On the afternoon of June 6, Hitler ordered the V-1 attacks on London to begin. As was so often the case, he was giving an order that could not be carried out. It took six days to bring the heavy steel catapult rigs from their camouflaged dumps to the Channel coast. The attack did not begin until June 12, and when it did it was a fiasco: of ten V-1s launched, four crashed at once, two vanished without a trace, one demolished a railway bridge in London, and three hit open fields.
Still, the potential was there. Fortunately for the Allies, Hitler had picked the wrong target. Haphazard bombing of London could cause sleepless nights and induce terror, but it could not have a direct military effect. Had Hitler sent the V-1s against the beaches and artifical harbors of Normandy, by June 12 jammed with men, machines, and ships, the vengeance weapons (Goebbels picked the name, which was on the mark — they could sate Hitler's lust for revenge but they could not effect the war so long as they were directed against London) might have made a difference.
On D-Day, Hitler misused his sole potential strategic weapon, just as he misused his tactical counterattack force. His interference with his commanders on the scene stands in sharp contrast to Churchill and Roosevelt, who made no attempt at all to tell their generals and admirals what to do on D-Day, and to Eisenhower, who also left the decision-making up to his subordinates.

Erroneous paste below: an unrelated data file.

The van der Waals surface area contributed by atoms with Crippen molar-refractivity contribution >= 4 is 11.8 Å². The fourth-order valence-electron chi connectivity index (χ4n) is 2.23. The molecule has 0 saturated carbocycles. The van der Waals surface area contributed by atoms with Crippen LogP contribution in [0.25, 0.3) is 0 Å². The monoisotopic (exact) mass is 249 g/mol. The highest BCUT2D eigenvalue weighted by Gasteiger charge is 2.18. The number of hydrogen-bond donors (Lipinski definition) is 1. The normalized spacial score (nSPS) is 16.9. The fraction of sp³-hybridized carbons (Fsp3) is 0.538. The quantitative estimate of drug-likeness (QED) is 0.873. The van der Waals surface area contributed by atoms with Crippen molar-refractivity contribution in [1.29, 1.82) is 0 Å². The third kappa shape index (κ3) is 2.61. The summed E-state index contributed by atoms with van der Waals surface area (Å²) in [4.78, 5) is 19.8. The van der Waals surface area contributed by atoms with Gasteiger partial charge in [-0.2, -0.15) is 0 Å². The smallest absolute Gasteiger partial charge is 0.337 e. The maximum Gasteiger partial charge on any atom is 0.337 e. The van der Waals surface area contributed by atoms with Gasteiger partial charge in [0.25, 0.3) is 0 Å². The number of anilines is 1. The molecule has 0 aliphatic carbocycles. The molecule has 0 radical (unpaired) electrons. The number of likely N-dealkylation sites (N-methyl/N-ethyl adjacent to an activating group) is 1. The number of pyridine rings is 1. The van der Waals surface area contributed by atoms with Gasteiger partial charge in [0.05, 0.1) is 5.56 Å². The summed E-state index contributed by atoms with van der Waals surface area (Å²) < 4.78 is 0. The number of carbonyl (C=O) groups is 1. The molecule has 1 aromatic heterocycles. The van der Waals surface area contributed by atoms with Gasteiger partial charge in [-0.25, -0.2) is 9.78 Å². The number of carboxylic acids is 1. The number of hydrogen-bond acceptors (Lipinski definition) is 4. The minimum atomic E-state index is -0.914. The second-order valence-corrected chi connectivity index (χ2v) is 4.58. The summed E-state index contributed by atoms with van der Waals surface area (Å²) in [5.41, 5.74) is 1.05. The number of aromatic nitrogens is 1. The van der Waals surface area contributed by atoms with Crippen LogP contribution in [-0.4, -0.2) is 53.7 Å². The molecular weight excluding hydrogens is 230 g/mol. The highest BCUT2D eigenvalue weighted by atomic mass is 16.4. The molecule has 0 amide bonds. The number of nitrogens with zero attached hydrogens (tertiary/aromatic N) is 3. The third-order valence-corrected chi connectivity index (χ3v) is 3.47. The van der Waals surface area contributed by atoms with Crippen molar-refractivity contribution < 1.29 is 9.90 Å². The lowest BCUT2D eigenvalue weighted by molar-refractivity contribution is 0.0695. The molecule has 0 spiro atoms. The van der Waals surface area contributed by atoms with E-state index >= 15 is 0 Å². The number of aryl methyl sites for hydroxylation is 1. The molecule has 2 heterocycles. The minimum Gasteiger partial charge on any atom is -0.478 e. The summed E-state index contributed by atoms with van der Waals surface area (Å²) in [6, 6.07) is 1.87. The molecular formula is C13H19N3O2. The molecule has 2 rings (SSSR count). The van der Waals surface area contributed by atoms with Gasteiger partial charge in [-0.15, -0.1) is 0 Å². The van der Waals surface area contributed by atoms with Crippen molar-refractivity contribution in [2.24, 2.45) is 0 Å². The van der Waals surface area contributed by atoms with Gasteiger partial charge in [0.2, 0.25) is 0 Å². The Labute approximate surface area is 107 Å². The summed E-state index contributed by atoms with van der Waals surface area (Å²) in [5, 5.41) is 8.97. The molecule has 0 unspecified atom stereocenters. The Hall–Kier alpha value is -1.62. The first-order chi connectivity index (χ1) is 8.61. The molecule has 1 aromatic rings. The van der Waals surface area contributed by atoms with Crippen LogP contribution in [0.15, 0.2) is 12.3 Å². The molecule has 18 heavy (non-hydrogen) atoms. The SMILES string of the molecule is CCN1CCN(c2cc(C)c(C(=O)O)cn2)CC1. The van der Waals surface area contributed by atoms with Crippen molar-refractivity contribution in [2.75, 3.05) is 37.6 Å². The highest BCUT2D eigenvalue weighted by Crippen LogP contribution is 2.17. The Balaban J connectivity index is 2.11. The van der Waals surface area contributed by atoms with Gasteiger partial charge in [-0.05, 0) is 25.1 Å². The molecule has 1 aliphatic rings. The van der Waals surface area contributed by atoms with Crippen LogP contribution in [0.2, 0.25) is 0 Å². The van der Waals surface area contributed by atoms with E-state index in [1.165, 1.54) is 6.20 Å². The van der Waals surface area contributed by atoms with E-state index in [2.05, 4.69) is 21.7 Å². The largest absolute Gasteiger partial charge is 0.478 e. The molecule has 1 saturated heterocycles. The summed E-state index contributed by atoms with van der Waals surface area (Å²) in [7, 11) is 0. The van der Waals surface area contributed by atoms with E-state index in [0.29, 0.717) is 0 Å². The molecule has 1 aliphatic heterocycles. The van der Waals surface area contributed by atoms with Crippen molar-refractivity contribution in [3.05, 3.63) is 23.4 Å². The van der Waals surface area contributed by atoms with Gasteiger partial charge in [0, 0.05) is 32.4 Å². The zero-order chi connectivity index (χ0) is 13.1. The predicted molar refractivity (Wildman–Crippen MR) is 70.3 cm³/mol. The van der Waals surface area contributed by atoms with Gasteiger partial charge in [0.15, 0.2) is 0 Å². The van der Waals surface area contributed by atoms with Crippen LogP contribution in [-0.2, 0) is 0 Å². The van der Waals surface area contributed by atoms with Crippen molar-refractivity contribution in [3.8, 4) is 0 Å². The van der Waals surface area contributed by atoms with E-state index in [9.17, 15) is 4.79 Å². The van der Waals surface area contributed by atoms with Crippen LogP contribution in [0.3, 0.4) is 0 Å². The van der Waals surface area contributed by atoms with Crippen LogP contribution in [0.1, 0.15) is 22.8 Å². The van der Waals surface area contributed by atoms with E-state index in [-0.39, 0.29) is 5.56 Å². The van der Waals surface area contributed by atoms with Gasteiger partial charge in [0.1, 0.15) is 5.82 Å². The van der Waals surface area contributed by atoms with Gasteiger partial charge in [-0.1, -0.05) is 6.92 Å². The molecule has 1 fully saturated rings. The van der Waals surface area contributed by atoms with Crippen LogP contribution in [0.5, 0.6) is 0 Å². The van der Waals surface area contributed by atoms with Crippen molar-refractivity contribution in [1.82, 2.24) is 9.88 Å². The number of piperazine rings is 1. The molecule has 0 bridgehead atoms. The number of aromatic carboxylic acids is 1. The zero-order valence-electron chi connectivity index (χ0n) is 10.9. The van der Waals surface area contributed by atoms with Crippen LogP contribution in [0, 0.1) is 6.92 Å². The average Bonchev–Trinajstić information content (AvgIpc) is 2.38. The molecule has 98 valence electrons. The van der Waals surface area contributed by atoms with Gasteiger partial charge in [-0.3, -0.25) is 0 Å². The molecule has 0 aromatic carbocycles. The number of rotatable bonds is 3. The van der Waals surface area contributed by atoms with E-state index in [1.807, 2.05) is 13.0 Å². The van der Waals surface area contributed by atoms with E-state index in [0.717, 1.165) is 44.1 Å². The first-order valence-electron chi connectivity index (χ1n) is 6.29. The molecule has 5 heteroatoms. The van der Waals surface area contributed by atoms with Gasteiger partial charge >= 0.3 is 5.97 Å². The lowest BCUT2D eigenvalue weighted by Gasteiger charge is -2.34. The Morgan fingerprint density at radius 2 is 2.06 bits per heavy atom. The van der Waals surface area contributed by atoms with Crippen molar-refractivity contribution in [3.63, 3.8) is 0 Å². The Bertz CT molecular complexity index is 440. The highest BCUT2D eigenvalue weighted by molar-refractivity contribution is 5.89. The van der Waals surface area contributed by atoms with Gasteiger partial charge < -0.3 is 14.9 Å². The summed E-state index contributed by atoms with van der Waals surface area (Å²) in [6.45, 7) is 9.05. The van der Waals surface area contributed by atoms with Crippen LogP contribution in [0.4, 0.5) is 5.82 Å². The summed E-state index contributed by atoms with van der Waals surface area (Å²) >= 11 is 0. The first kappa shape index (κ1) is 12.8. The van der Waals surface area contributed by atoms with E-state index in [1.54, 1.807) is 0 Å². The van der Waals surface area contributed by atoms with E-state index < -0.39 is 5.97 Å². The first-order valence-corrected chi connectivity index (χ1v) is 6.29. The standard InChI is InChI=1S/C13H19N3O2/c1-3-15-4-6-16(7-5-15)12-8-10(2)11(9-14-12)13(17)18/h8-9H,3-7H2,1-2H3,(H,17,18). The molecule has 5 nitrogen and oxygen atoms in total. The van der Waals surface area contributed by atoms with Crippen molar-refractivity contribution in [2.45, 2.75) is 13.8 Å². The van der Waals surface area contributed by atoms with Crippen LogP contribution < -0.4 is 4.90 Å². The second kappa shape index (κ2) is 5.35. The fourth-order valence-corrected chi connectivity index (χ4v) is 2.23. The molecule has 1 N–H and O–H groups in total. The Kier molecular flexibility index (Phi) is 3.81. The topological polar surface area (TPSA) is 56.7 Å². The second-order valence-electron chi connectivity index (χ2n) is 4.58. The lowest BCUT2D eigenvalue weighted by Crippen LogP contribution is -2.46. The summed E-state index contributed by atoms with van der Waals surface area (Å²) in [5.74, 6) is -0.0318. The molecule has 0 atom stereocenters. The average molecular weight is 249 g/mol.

Eisenhower was up at 0700 on June 6. His naval aide, Harry Butcher, came by his trailer to report that the airborne landings had gone in and the seaborne landings were beginning. Butcher found Eisenhower sitting up in bed, smoking a cigarette, reading a Western novel. When Butcher arrived, Eisenhower washed, shaved, and strolled over to the tent holding the SHAEF operations section. He listened to an argument about when to release a communiqué saying that the Allies had a beachhead (Montgomery insisted on waiting until he was absolutely sure the Allies were going to stay ashore) but did not interfere.